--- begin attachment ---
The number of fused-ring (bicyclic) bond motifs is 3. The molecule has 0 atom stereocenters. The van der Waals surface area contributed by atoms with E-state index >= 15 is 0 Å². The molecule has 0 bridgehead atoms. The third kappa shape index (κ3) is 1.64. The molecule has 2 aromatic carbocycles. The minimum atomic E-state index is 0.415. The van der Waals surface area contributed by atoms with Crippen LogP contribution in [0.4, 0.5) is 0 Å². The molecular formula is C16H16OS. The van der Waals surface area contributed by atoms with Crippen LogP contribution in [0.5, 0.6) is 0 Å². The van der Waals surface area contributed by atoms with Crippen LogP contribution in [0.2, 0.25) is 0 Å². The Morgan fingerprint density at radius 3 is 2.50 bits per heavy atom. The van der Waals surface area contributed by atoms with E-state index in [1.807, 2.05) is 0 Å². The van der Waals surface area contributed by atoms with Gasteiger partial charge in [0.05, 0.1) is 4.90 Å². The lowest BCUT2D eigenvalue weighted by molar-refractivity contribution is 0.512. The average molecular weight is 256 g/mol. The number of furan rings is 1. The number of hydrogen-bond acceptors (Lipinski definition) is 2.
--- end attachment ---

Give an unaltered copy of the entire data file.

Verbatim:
The number of fused-ring (bicyclic) bond motifs is 3. The molecule has 0 atom stereocenters. The van der Waals surface area contributed by atoms with E-state index >= 15 is 0 Å². The molecule has 0 bridgehead atoms. The third kappa shape index (κ3) is 1.64. The molecule has 2 aromatic carbocycles. The minimum atomic E-state index is 0.415. The van der Waals surface area contributed by atoms with Crippen LogP contribution in [0.4, 0.5) is 0 Å². The molecular formula is C16H16OS. The van der Waals surface area contributed by atoms with Crippen LogP contribution in [0.5, 0.6) is 0 Å². The van der Waals surface area contributed by atoms with Crippen LogP contribution in [0.2, 0.25) is 0 Å². The Morgan fingerprint density at radius 3 is 2.50 bits per heavy atom. The van der Waals surface area contributed by atoms with E-state index in [1.807, 2.05) is 0 Å². The van der Waals surface area contributed by atoms with Gasteiger partial charge in [0.05, 0.1) is 4.90 Å². The lowest BCUT2D eigenvalue weighted by molar-refractivity contribution is 0.512. The average molecular weight is 256 g/mol. The number of furan rings is 1. The number of hydrogen-bond acceptors (Lipinski definition) is 2.